With the recent turn of events that have re-installed the Taliban in Kabul, the Indian government has reasons to be worried about its infrastructural assets in Afghanistan, which have time and again been targetted by this insurgent group.But does that mean India should choose to look the other way until the Taliban begins to play by the rulebook? No, it will be imprudent to leave the evolving Afghan situation to its fate, especially when the other regional players involved in the process are not particularly friendly towards India. For that matter, India must keep a foot in the door for its own sake and for the well-being of the larger Afghan nation, which has often looked to it for support. Currently, the Indian engagement with the Taliban is being channelled through the latter’s political office in Doha. Talking to what India may have once implied to be the “nationalist Taliban”, the recent meeting between the Indian Ambassador to Qatar and the head of Taliban’s political office appears to be its attempt to salvage whatever that is left of a fledgling Afghan nation-state. But then, its engagement with the Taliban ought not be viewed as an acceptance of the Taliban regime as Afghanistan's legitimate political leadership. Instead, it must be seen as an attempt to deal with a government that lacks the administrative and political wherewithal to run a country in the long run. Thus, while the Taliban may currently be having a field day in Afghanistan because of its so-called military victory against the US, this insurgent group is likely to run into governance-related troubles sooner than later, further aggravating the fault lines within Afghan society. With Afghanistan’s coffers drying up and civic resistance becoming bolder by the day, the Taliban seems to be aware that its supposedly reincarnated self is dealing with a well-networked Afghanistan of the 21st century, which is markedly different from the one it had controlled in the 1990s. The use of the term ‘interim’ for their regime, then, is telling insofar as it may allow this militant group to call the shots in the short-term without necessarily bearing the burden of accountability in the decades to come. Given these ground realities, India must not dither on engaging with the Taliban because it may not have much to gain out of this engagement besides ensuring safer evacuation of its remaining citizens and guarantees to keep its infrastructural offerings intact. In fact, it must engage with the Taliban because it may have much to lose if it shuts its door on Afghanistan in the hope of forcing a change from above.
India can and must step up to ensure that the provisional nature of the present regime in Afghanistan ends up being just that—brief and temporary.We must recognise that today’s geopolitical and geoeconomic realities are far more complex and fast-paced, which have come to change the texture of the larger Afghan scene. For instance, the expanding geoeconomic footprint of China is likely to allow it to play a more significant role in Afghanistan without necessarily bogging it down with nuances of regime change. On the other hand, for a country like Russia, its ongoing engagement with the Taliban is shaped more by “pragmatic” realities than by a long-term plan that may have warranted a more deft diplomatic treatment. This is not to suggest that these countries lack a larger strategic agenda. Rather, they are prioritising their tactical requirements over a long-term vision that is bound to change once the interim regime under the Taliban gives way to something more permanent. In these circumstances, it is critical for India to also approach the evolving situation in Afghanistan in a manner that is both mindful of the ephemeral nature of the Taliban's interim regime and does not dismiss it as inconsequential. For that matter, India can and must step up to ensure that the provisional nature of the present regime in Afghanistan ends up being just that—brief and temporary. In doing so, India must continue to engage with the Taliban to prevent further implosions within the Afghan society by standing as a bulwark of those ideas and ideals that an entire generation of Afghans has grown up believing. The need of the hour is to ensure that the humanitarian crisis, which is desperately begging for international attention, is addressed with utmost care. With more than 4 million internally displaced persons thronging different parts of Afghanistan, India must consider ramping up its support to organisations such as the United Nations High Commissioner for Refugees (UNHCR) and International Committee of the Red Cross (ICRC) that are trying to assist the displaced Afghans to meet the basic requirements of life including food and (makeshift) shelters. Furthermore, India can also mobilise regional and extra-regional support at platforms such as the Shanghai Cooperation Organisation (SCO) and the South Asian Association for Regional Cooperation (SAARC) to discuss and take action on the brewing humanitarian crisis in Afghanistan in addition to the issues of radicalism and terrorism. Thus, while it may be difficult and even improbable for India to directly lend a helping hand to Afghans under the present Taliban regime, it can put its existing infrastructural contributions, like the Indira Gandhi Children’s Hospital in Kabul, to use by assisting them to double up sites that provide basic facilities to this war-torn nation in these moments of crisis.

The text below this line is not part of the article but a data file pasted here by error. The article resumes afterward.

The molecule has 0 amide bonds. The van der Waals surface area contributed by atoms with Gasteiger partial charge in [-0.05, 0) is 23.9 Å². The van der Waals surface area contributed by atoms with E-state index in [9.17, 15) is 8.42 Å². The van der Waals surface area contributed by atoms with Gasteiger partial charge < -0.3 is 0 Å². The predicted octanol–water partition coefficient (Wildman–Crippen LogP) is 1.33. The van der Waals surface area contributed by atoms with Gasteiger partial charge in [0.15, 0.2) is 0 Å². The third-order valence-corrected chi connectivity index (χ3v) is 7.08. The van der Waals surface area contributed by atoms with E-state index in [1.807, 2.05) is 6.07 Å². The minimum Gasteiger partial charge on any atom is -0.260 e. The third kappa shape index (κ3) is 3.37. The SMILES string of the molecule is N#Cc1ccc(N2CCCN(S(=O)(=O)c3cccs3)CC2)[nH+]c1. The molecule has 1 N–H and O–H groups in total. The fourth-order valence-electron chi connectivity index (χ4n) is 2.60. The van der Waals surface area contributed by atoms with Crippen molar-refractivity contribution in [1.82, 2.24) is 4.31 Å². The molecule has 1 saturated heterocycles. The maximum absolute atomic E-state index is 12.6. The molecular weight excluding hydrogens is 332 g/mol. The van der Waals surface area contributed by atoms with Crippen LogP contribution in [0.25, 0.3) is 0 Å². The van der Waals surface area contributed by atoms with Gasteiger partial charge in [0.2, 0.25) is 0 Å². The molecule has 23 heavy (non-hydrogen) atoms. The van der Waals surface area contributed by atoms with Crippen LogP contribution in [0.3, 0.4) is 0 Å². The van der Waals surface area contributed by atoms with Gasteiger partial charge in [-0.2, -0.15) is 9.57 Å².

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Chayanika Saxena has a PhD from the National UniversityRead More +